Walter Mayes, School Librarian - Part 2
Real Talk Publishing: The People Behind the Books
Walter Mayes, School Librarian - Part 2
Below you can find the second (and final) part of his REAL TALK Publishing interview, where he talks about popular books in his library right now, a memorable intereaction with a student and advice for aspiring teen librarians. If you missed it, read Part 1, here!
TRC: What books are the most popular in your library right now?
WM: George O'Connor's Olympians series of graphic novels (he was here in February and made quite a splash); Veronica Roth's Divergent series (of course); Tim Federle's two books about Nate [BETTER NATE THAN EVER and FIVE, SIX, SEVEN NATE] (Tim was here in January and the girls adored him!); the Runaways series of graphic novels by Brian K. Vaughn; SMILE by Raina Telgemeier; WHEN YOU REACH ME by Rebecca Stead; and PEANUT by Ayun Halliday
TRC: What books have you recently read and loved?
WM: E. Lockhart's WE WERE LIARS, a superbly crafted novel about dysfunction among super-wealthy, white Yankees (they live on a private island off the coast of Massachusetts) with a reveal at the end you don't see coming; and Andrew Smith's GRASSHOPPER JUNGLE, a rollicking story of male adolescence, sexual confusion and six-foot insects!
TRC: What were your favorite books to read as a teen and 20-something?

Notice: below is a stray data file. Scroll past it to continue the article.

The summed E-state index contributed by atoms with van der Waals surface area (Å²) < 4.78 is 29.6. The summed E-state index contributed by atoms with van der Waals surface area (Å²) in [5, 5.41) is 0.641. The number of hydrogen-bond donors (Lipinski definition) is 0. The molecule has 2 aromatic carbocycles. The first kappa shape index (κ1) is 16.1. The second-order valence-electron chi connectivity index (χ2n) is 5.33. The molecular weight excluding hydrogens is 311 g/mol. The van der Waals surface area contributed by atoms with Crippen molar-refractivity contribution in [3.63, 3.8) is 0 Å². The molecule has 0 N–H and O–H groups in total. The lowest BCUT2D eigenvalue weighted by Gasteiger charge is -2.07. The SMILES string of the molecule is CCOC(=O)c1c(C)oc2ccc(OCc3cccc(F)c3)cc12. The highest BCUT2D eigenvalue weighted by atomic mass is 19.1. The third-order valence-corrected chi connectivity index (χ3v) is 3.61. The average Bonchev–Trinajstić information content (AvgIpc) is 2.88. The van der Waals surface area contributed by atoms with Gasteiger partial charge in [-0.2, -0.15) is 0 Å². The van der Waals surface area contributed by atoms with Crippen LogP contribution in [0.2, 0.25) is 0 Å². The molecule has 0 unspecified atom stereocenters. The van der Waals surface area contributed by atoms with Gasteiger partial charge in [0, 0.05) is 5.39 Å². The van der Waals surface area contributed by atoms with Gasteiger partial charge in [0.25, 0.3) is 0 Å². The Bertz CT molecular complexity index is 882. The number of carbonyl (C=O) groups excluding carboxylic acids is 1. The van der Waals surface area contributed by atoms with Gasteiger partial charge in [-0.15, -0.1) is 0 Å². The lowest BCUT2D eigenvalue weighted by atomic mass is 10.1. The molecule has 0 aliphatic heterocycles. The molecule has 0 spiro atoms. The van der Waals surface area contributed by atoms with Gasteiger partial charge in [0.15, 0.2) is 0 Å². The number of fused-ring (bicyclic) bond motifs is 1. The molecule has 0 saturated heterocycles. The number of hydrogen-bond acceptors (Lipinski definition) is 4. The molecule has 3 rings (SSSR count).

WM: I read voraciously and nearly indiscriminately. By my teens I was fortunate enough to stay in one school for all four years of high school (after having attended 10 other schools between Kindergarten and 8th grade), so I got to to know my high school librarian really well, and she knew me. She gave me Richard Brautigan, Kurt Vonnegut, and Allen Ginsberg to read at the impressionable age of 16 and I am forever grateful. By the time I was in my early 20s, I had worked in bookstores for a long time and was starting my career as a publisher's sales representative, so I read a lot. THE WORLD ACCORDING TO GARP, a lot of Stephen King, and a somewhat obscure SF writer named Thomas Disch were among my favorites.
TRC: There is a lot of talk these days about teens not reading as much as they once did. Can you comment on this topic?
WM: My experience doesn't support that claim. I think that teens have a lot more choice over what they read and many of them have more access to reading materials in a variety of print and digital formats, so the way adults perceive and quantify their reading hasn't yet caught up with that. As long as there is access, teens read plenty! But they read blogs, and fan fiction, and magazines and graphic novels, and they turn up their noses at THE SCARLET LETTER as much as any of us ever did, in addition to reading books for school and pleasure.
TRC: The lack of diversity in literature is a hot topic these days. Do you hear this from your students?
WM: Not at all --- they do not seem to be aware of the disparity in what is being published. For a school that prides itself on diversity (20% of our students speak Spanish at home), you would think our population would be more aware of and sensitive to this issue, but the kids read the same books. I mean, although every display, every booklist, every Independent Reading List is carefully composed by me to include a diverse range of authors, cultures, genres and voices and the girls read what interests them, the books that circulate on their own are the ones that get all the attention in the media and follow our current cultural default of white privilege. I continue to work on this on a girl-by-girl basis.